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Local veteran of war in Afghanistan welcomes end of 20 year conflict

Dave Gedman served three tours of duty in the Middle East, including one in Afghanistan.

TOLEDO, Ohio — Earlier this week President Joe Biden announced the United States will be concluding its mission in Afghanistan on August 31st, a mission that began in 2001, shortly after the events of 9/11.

That announcement is bringing out a range of emotions for service members across the country who served in the country.

Michael Sandlin spoke to a local veteran who shared his thoughts on the end of America's longest war.

Sergeant Dave Gedman is a retired Army veteran who served three active duty tours in the Middle East, including one in Afghanistan.

"I'm just super happy that no more of my brothers and sisters are going to be sacrificed over there," Gedman said.

RELATED: President Biden says US war in Afghanistan will end Aug. 31

When he heard President Biden announce the end of the war in Afghanistan - he said it was an emotional moment.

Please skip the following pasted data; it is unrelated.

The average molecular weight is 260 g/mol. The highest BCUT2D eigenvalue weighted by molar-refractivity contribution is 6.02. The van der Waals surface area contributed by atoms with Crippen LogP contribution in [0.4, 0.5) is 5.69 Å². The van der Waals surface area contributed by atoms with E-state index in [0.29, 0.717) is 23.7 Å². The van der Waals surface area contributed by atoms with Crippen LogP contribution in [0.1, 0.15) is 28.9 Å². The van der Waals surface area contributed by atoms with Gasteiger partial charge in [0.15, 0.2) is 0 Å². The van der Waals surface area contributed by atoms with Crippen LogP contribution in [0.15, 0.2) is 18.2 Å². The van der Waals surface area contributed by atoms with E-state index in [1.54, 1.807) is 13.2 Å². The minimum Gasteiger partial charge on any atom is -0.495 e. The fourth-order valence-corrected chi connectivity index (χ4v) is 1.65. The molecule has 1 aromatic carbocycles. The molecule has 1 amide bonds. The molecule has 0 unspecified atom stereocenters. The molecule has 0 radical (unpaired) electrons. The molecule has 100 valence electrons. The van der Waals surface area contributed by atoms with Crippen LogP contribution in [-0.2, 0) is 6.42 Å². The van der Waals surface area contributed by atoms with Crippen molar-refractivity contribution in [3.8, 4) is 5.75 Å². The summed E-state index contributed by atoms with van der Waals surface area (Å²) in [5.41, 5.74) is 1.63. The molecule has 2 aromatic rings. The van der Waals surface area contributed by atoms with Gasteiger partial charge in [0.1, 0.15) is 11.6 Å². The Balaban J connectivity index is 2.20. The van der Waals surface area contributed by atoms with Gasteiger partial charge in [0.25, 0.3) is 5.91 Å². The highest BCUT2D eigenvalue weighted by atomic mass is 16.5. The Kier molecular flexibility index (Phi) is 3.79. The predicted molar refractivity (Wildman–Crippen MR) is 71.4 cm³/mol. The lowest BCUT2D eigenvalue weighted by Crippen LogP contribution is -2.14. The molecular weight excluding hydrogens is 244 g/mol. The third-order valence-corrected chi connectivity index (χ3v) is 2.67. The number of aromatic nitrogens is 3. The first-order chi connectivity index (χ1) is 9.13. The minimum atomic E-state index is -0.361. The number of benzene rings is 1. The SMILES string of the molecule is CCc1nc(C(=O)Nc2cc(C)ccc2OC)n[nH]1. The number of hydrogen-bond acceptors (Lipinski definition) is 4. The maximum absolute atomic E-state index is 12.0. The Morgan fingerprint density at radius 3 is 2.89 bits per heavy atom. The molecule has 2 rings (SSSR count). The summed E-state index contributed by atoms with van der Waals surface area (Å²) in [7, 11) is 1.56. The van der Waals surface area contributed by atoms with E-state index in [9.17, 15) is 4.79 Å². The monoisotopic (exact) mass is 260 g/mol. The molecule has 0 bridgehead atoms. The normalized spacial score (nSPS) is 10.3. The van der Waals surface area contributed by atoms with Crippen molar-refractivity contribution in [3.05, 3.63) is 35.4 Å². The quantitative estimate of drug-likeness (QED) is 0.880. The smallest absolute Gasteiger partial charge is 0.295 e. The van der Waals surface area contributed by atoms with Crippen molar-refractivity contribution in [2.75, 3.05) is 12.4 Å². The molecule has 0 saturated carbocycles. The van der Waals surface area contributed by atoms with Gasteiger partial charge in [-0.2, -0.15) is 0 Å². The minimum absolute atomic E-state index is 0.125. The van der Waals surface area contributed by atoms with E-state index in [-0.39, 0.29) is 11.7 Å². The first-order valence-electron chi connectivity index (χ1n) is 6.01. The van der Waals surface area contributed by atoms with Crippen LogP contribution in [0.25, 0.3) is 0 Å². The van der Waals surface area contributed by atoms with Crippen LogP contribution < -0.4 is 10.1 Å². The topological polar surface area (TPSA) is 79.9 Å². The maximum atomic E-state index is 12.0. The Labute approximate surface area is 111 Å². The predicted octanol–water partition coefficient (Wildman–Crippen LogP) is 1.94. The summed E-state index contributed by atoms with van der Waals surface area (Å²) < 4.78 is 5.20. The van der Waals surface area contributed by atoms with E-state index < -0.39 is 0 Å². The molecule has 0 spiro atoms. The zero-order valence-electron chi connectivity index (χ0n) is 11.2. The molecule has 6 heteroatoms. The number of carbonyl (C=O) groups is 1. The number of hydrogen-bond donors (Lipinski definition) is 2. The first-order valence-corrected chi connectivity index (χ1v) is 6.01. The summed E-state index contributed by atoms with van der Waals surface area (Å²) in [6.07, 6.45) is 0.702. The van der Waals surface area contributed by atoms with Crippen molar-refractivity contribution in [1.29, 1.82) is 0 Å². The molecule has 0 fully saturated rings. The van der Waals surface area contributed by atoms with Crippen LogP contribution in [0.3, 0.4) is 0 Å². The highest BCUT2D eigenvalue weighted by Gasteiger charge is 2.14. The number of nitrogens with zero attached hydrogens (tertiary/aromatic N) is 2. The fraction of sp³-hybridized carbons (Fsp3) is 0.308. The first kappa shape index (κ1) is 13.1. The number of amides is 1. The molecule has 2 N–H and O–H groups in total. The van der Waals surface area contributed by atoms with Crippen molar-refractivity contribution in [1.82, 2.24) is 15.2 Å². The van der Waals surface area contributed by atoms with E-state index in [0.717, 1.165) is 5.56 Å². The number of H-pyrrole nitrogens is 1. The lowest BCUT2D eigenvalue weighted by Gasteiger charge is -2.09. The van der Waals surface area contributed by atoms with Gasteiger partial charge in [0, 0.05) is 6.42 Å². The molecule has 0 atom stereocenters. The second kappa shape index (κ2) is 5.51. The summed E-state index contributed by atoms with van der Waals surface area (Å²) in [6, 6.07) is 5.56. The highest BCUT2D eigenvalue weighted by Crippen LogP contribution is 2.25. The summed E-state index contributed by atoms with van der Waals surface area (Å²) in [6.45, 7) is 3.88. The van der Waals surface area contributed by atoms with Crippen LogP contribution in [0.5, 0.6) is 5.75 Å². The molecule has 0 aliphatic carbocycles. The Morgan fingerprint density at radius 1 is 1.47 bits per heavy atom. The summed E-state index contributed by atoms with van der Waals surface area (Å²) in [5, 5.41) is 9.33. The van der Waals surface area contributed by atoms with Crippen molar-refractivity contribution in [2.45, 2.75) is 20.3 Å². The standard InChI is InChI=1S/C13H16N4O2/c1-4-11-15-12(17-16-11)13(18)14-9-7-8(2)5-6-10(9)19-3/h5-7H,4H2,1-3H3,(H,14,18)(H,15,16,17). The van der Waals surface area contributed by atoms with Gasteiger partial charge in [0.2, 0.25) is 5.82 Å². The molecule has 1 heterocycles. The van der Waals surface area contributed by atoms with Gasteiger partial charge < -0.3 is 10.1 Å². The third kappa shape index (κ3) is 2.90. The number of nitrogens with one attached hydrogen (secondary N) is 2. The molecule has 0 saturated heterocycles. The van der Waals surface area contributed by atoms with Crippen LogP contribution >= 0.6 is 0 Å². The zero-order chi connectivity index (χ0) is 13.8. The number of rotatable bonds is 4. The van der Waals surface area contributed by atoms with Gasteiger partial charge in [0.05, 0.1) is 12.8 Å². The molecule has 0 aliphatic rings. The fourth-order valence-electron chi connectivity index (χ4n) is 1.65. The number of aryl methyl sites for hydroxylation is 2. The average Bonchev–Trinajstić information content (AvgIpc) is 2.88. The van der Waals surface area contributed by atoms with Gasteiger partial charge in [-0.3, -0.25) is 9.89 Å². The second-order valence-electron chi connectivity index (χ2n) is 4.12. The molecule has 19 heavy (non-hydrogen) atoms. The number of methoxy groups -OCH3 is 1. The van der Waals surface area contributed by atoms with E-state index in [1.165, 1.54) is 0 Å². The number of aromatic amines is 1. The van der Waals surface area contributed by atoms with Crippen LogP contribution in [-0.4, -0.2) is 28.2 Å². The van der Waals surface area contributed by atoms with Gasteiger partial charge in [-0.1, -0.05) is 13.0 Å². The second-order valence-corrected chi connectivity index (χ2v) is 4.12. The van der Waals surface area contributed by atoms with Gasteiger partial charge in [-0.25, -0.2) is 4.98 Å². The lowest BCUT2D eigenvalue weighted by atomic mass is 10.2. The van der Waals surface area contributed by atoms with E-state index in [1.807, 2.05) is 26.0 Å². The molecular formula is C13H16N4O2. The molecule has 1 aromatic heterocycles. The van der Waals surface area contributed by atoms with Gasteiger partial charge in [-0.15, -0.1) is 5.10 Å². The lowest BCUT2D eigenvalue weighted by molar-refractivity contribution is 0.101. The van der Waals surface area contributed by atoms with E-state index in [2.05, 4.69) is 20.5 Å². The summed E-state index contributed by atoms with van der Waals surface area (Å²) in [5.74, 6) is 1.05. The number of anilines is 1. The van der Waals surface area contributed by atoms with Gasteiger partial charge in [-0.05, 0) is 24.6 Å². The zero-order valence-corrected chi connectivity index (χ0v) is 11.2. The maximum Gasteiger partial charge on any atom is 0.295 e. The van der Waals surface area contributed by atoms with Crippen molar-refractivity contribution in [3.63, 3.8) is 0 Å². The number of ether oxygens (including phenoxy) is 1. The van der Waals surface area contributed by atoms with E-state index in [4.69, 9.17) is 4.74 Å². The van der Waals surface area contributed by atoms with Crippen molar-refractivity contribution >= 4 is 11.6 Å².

"My initial reaction was just joy. Happiness. I'm glad that it's over," said Gedman.

Gedman thinks ending the conflict is the right move, and he believes it's time for the US to leave things in the hands of the Afghan government.

"I think we've given them all the resources and given them all the money we can," said Gedman.  "And hopefully their infrastructure and the lessons that we've taught them, they can use those going forward and fight the Taliban on their own."

Gedman says while he thinks the United States had good intentions, the conflict was drawn out and lacked clear-cut objectives, which, over time, turned into an expensive example of America trying to be the world's police.

"Just imagine if the trillions of dollars spent in Afghanistan since bin Laden was captured. Imagine if those dollars were spent on social programs and things like that. I mean all of the good that could have been done," he lamented.

RELATED: When is the US war in Afghanistan really over?

Yet despite his frustration with the conflict, Gedman says he's still proud of his service and of his country.

"Oh, I love America - every day more than the day before. I realize that we're not perfect, and I realize that there's things I want to change. You just have to be a voice in your community and change the small things that you can and work toward those bigger things," said Gedman.

And as the war comes to an end, Gedman wants the active duty service people returning home from Afghanistan to know that they're appreciated and the community will embrace them with open arms.

"We're proud of you, we're glad for what you've done - and we've got your back."

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